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Four Quick Tips to Creating Content that Isn’t a Blog Post

Blog posts have always been a popular form of content, but now it's time to get creative. Learn tips to developing other types of content here.

Four Quick Tips to Creating Content that Isn’t a Blog Post

There is always lots of advice out there about writing and marketing your blog now that blogs have become a necessity for every small business. They’re fairly simple to put together and the turnaround for blog posts is usually pretty quick, not to mention the benefits are great. When you think about all those things together, it makes sense why blogging is so popular. However, just because a blog post might seem more convenient doesn’t mean it’s the only form of content you should be creating.

Developing content that isn’t a blog post—white papers, Ebooks, training courses, etc.—also lends itself to needing a little bit of advice. In order to take your business to the next level, it’s important to have a set plan in place for developing this other type of content.

Understanding Your Other Content Options and How to Get Started

Developing content refers to not only writing the content, but also actually putting it into action on the right platforms and marketing that content. There are tons of different types of content you can create, but below are just some of the most popular along with some advice for how to get started:

White Papers

SEJ Article to Visit: Should You Write a White Paper for Content Marketing?

  • Avoid a sales pitch. One of the biggest mistakes companies make is they throw in a little sales pitch in order to help further their company. Remember that the idea of a white paper is to answer questions your audiences asks.
  • Be conversational. A white paper sometimes seems more formal than a blog post or something you would put on your website, but it doesn’t have to be. A conversation tone helps establish trust and show that you’re a real person dealing with some of the same real issues as your readers.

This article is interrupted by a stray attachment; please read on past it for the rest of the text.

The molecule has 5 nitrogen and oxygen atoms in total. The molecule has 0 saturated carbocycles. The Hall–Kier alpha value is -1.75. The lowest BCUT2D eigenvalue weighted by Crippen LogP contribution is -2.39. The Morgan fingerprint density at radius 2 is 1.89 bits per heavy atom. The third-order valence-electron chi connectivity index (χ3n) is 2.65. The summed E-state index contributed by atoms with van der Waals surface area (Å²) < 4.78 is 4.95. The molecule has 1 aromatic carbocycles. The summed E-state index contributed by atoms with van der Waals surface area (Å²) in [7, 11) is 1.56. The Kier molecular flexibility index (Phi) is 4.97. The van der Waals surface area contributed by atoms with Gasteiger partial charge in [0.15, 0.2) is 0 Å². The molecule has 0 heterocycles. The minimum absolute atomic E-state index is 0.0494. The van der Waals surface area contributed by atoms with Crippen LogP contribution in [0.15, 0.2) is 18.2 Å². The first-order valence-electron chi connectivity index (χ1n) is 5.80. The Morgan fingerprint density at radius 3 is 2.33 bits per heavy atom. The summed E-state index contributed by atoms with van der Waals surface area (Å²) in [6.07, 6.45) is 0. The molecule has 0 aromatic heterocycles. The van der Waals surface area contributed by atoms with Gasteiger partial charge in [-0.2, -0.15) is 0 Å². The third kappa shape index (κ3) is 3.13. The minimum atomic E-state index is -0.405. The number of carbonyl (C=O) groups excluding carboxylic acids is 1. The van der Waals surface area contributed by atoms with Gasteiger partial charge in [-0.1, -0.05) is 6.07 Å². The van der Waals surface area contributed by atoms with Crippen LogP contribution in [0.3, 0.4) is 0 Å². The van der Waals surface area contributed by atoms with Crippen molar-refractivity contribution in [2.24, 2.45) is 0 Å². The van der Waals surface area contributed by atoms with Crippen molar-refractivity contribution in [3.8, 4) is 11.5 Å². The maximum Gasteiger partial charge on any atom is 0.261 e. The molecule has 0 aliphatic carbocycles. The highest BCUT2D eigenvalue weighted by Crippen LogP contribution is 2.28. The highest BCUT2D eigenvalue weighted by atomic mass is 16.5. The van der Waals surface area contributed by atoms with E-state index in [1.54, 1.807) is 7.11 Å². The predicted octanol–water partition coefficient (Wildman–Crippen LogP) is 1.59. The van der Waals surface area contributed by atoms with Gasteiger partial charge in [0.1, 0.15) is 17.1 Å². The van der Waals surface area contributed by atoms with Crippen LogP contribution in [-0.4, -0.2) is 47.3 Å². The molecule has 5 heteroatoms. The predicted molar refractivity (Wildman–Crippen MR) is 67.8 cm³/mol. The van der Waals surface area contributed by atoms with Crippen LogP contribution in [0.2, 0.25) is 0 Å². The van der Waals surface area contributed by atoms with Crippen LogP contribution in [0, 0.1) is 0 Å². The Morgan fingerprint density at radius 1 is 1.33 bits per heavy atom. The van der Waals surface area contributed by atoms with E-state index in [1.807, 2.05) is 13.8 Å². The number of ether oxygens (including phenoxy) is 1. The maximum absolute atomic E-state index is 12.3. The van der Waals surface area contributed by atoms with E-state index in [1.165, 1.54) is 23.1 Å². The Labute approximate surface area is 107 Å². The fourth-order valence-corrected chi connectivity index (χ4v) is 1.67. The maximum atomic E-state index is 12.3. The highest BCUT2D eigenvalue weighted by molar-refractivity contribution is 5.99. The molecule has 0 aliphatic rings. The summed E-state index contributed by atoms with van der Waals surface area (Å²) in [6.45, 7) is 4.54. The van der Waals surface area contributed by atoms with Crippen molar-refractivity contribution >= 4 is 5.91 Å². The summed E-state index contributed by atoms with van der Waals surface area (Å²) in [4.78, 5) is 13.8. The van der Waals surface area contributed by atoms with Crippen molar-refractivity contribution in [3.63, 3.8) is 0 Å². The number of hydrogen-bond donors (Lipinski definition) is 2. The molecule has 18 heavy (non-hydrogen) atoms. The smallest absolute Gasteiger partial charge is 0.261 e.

• Always have facts backing up your opinions. This seems obvious no matter what content you’re writing, but a white paper often has more facts and claims than other types of writing. You are going to want reliable sources and statistics to back up whatever it is you’re trying to say.
  • Work with other experts. Do some of your research by talking to the experts on that topic. This will help give you the backup you need for your claims and clarify any questions you may have.
  • Do you really want to call it a white paper? Depending on your industry, the term “white paper” isn’t always valued and is something people avoid. If you think your white paper would fall into this category, call it something like “special report.”


SEJ Articles to Visit: The eBook’s eBook: Build SEO With an eBook; How to Convert a Website Into an eBook

  • Length matters. I typically recommend keeping your eBook between 10-20 pages because that’s still long enough to give more information than a blog post or an article, but it’s short enough to be able to offer those who subscribe to your site the eBook for free. A book closer to 30 pages always works better to sell (through Kindle or another eReader), and anything longer works well for a higher price (such as a training book or courses).
  • You may have to give it away for free. If you’re planning on writing a small eBook, expect to give it away for free. eBooks are a great way to establish credibility and use as a gift for those who work with you or want to learn more. In other words, don’t create an eBook for the money.